Galia Rogner – An Interview

Galia Rogner, aged 42, a mother, a photographer, poetry lover. Over the years she has been exhibiting her work in solo and group exhibitions, in Israel and around the world. Her work has been published in photography books, online magazines and as part of various photography projects.


KALTBLUT: How did you discover photography and how about photographing yourself?

Galia: I’ve loved photography my whole life but only started taking photographs myself in 2008 following a personal transition in my life. I’ve never studied photography formally, I’ve gained my knowledge through personal experience and exploring.At the beginning I was focusing on self portraits as a tool for dealing with existential issues. Through working with my own body I feel firmer, more concrete in my own existence. When I photograph myself I usually challenge my body and explore its abilities and boundaries. Since then I’ve been photographing other people, landscapes, details…anything that catches my eyes and mind, mostly with added symbolism. When the need arises I photograph myself.

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KALTBLUT: Which cameras do you feel are important for your style?

Galia: I mostly shoot with my Canon digital slr and sometimes play with my analog cameras, Diana, an old Ilford and a few toy cameras.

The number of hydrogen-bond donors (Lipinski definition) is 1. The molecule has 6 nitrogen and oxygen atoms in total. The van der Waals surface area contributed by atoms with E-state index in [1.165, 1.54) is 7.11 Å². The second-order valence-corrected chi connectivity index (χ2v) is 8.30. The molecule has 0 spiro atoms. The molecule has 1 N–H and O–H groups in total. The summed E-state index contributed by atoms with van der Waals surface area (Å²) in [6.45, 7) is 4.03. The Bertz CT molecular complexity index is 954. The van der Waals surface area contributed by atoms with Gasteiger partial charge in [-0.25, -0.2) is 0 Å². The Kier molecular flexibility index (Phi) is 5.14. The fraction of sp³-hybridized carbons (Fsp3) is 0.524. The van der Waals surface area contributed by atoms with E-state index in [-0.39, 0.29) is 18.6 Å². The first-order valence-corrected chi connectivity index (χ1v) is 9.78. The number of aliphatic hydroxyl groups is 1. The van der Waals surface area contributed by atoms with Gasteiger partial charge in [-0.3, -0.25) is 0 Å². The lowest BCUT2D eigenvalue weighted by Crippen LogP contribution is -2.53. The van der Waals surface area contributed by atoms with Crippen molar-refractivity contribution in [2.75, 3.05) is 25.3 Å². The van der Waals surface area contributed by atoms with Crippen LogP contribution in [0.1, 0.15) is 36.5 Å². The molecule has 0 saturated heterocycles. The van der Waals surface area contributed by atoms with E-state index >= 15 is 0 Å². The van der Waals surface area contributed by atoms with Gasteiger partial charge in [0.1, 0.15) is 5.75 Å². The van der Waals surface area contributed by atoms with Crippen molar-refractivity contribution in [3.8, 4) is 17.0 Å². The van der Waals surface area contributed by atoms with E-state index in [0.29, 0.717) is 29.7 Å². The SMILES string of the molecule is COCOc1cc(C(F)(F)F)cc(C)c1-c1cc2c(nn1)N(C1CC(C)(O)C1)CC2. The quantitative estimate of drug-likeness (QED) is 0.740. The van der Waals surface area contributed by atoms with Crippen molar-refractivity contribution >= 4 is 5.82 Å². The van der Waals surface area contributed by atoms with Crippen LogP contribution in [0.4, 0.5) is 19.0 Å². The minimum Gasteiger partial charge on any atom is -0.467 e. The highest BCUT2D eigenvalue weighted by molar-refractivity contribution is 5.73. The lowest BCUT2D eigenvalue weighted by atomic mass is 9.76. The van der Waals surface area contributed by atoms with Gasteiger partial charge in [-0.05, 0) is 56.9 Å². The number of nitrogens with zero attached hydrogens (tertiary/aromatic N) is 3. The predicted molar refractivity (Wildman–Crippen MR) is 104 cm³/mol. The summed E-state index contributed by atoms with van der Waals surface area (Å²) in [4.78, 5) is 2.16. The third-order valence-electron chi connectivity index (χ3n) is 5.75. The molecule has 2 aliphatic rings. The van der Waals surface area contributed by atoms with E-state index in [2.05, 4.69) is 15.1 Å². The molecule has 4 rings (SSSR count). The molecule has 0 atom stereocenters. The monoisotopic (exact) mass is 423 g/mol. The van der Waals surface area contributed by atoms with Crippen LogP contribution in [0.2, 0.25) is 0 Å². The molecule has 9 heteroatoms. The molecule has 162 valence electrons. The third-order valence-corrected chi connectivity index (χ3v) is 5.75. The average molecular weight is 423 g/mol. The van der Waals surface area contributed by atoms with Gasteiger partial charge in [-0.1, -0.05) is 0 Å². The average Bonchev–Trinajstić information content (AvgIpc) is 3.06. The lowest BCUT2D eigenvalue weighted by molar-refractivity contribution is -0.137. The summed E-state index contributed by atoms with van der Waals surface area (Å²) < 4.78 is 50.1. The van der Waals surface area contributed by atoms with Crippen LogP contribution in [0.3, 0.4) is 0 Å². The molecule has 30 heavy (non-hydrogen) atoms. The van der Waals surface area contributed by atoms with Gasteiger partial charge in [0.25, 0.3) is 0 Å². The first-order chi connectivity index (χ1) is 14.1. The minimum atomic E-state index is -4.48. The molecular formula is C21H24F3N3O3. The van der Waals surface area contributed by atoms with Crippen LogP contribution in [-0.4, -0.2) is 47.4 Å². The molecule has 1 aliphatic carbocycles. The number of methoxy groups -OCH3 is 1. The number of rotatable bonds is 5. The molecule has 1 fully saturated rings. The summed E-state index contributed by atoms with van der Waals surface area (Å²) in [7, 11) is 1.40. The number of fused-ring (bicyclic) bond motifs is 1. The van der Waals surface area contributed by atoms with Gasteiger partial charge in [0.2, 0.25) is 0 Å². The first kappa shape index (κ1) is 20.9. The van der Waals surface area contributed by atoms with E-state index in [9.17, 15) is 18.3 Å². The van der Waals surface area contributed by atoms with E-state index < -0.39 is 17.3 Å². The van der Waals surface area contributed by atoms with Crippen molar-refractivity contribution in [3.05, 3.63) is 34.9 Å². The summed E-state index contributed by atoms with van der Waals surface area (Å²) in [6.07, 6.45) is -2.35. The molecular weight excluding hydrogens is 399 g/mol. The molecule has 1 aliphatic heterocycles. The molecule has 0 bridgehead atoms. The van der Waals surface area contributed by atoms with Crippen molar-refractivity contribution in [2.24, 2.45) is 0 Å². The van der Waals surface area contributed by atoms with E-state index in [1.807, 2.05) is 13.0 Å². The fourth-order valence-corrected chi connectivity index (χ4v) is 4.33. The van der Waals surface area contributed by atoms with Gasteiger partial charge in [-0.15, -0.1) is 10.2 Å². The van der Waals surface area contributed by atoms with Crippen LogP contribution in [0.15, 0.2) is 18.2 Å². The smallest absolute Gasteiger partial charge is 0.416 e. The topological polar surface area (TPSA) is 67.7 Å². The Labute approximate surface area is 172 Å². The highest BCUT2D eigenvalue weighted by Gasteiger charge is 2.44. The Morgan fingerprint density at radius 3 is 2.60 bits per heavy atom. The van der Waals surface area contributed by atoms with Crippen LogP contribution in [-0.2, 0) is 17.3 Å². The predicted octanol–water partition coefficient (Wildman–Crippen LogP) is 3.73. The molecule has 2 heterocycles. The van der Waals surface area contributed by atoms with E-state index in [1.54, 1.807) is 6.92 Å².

KALTBLUT: How do you decide what to shoot? Do your surroundings play a big part?

Galia: I’m very impulsive with my photography, I don’t tend to “decide” to shoot but feel an urge and do it. What Influences me the most when I photograph myself is my pain. I also love taking photographs in old cemeteries, of the sea, of abandoned rooms…my daughter. I’m interested in eternalizing the impermanent by capturing the most elusive moments and also in facing intimidating existential conditions as isolation, abandonment, solitude and mortality.

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KALTBLUT: What are you working on at the moment?

Galia: I’m not working on something specific right now, I may work on my next solo exhibition soon, maybe a photography book, we’ll see. I am working though on being aware, as much as I can, of the transitory nature of all things.

Interview by Amanda M. Jansson